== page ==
Kes/Tieran questions Tuvok, who mind melds with her, temporarily bringing Kes' consciousness to the surface. Kes temporarily is able to communicate with Tuvok as herself, and the Vulcan encourages her to continue fighting Tieran from within. However, Tieran soon regains control over Kes's body and disables Tuvok.
Nevertheless, Tieran's dominance of Kes has been challenged. Kes has begun to fight back more vigorously. She and Tieran joust for mental dominance. In a dream, he attempts to seduce her into submission, trying to show her the benefits of the mental alliance. Though briefly tempted, Kes quickly becomes more resolute. She announces that she will never let him completely control her. Equally though, she is unsuccessful at driving him out of her mind.
Practically, this mental fight leaves Kes/Tieran in a diminished state. The conflict causes severe headaches to begin to manifest themselves. However, Tieran remains in control and orders Voyager to leave the planet's orbit or face his warships. He (still in Kes's body) then announces his "marriage" to Ameron to strengthen a political alliance.
Act Five Edit
Voyager returns soon afterward with reinforcements from Demmas' army. Tieran refuses to go to his bunker and instead orders everyone in the throne room to continue celebrating.
An away team beams to the surface and attacks the palace. Most of the other Ilari guards and civilians are taken by surprise and soon Kes/Tieran is cornered. The device is placed on her cheek, and Kes regains control of her body. However, it is discovered that before the device was used, Tieran was able to transfer his consciousness to Ameron. Kes is able to sense his presence and uses the device to remove Tieran permanently. Demmas assumes his rightful place as Autarch.
Back on Voyager, Tuvok teaches meditation techniques to Kes. She claims, however, that they are not helping and that she will not be able to go along with her life as if nothing happened. Her relationships with her closest friends – Tuvok, The Doctor, and Neelix – will never again be as they were before.
- "Captains log, stardate 50348.1. We've entered orbit around Ilari and sent a message to the Autarch, inviting him to visit the ship. Instead, he'll be sending an official representative."
- "Captain's log, stardate 50351.4. We're holding a meeting with Demmas, the Autarch's eldest son and heir, in an effort to understand the recent hostile activity."
- "Captain's log, supplemental. Demmas has decided to remain on board Voyager for the time being, but continues to monitor the worsening situation on Ilari."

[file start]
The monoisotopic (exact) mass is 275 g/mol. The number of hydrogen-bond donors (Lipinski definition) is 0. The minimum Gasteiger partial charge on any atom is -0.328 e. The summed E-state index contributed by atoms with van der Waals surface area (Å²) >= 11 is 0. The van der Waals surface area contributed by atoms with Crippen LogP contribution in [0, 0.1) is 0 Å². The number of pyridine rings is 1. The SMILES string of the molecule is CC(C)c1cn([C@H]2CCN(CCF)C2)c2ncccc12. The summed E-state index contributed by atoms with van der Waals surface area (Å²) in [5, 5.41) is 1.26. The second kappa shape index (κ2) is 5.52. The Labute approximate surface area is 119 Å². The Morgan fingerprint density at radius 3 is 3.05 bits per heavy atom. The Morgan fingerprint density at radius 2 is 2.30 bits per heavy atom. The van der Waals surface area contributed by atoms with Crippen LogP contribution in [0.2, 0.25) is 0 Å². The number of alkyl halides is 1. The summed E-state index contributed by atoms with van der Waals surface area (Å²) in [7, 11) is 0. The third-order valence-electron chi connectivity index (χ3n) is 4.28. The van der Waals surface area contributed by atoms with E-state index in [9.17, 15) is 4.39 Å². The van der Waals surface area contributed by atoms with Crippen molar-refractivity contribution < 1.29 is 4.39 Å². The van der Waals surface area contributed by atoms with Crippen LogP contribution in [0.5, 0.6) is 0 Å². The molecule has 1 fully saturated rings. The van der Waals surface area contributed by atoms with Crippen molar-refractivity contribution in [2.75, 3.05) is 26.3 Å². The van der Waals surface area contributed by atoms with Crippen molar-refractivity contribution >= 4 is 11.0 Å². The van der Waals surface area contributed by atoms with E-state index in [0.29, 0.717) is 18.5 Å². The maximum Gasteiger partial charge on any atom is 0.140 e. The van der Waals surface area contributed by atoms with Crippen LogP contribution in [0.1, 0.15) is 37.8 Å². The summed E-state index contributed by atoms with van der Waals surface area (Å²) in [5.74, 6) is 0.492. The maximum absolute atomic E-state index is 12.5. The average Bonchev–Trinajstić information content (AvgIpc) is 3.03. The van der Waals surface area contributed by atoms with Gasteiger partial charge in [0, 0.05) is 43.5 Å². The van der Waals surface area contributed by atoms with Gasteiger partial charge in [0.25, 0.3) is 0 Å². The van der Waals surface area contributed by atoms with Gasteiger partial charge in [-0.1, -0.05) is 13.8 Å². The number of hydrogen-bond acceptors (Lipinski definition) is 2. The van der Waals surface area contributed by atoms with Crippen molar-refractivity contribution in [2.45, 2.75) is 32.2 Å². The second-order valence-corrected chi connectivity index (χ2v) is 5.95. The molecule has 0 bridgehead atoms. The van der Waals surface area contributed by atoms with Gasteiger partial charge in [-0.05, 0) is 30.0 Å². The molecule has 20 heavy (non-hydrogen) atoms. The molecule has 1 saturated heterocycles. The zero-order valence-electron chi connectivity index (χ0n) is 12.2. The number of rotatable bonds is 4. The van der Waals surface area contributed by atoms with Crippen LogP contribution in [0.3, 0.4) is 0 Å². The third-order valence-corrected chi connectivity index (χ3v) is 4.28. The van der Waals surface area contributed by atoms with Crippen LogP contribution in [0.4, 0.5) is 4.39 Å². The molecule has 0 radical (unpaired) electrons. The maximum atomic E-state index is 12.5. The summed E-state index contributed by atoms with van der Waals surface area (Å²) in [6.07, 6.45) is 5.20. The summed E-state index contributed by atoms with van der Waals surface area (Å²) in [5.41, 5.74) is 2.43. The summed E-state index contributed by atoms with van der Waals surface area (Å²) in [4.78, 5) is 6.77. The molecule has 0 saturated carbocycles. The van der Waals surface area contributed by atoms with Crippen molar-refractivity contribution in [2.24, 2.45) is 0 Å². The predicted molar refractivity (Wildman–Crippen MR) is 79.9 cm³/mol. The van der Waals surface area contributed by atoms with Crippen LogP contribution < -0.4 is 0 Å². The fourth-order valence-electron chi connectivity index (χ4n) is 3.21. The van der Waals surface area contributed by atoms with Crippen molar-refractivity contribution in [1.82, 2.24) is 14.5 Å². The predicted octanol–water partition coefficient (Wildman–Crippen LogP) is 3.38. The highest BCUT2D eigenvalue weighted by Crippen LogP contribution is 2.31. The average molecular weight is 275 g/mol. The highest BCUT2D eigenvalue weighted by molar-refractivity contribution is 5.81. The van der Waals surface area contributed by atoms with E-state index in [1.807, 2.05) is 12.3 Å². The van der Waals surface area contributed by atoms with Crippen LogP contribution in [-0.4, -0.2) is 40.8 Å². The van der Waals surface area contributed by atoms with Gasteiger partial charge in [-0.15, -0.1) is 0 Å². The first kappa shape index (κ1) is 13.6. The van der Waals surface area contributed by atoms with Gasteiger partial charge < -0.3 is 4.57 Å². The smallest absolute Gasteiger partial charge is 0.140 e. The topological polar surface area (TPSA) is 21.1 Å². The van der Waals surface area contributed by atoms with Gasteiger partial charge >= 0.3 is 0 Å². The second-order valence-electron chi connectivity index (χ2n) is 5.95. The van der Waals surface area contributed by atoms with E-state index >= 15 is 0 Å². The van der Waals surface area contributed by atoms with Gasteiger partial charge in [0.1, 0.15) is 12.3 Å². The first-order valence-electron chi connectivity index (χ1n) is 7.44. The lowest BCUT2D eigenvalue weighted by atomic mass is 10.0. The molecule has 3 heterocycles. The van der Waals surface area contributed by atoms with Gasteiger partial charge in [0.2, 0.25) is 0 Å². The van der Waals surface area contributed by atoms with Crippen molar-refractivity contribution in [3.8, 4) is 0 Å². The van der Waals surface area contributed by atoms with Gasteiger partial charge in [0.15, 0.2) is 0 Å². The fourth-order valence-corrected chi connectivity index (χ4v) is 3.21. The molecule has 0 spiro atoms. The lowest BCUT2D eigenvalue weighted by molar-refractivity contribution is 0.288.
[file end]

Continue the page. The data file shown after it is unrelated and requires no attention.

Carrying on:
- "Captain's log, stardate 50361.7. Lieutenant Tuvok hasn't reported for our scheduled rendezvous and we've been unable to contact him. We're now considering other, more forceful options."
"Yes, but how close would you have to get to use this device?"
"To be fully effective, it would have to come in direct contact with her skin."
"If I could get anywhere near her, I'd use a thoron rifle to be absolutely sure."
- Demmas and The Doctor talk about freeing Kes from Tieran
"Bridge to Janeway."
"Emergency in transporter room... oh!"
- - Chakotay, contacting Janeway shortly before she is incapacitated
"If this was meant to be a trap, why tell us about it?"
"I'm really not a monster."
- Chakotay and Kes (dominated by Tieran)
"Good. I want my people to know I have their welfare at heart. Tomorrow we'll send out an edict. Every citizen must have a garden."
"I love plants, flowers, anything that grows. Some of the times I felt most content were those spent watching the seedlings grow in the airponics... "
- Kes (dominated by Tieran) and Nori
"I know all about your life. I know about your suffering. It doesn't justify what you've become. You're a monster, Tieran, and I have no compassion for you."
- Kes, to Tieran in her mind
"I can't help wondering whether I could have fought harder."
"It was your absolute refusal to surrender which defeated him. You cannot ask more of yourself than that."
- Kes and Tuvok
"How can I go back to my normal life as if nothing ever happened?"
"You cannot. This experience will force you to adapt. You are no longer the same person and the course of your life will change as a result. Where that new course leads...is up to you."
- Kes and Tuvok
Background information Edit
Production history Edit
- Production number: 011-40840-152
- Working title: "The Art of War"
- Final draft script: 28 August 1996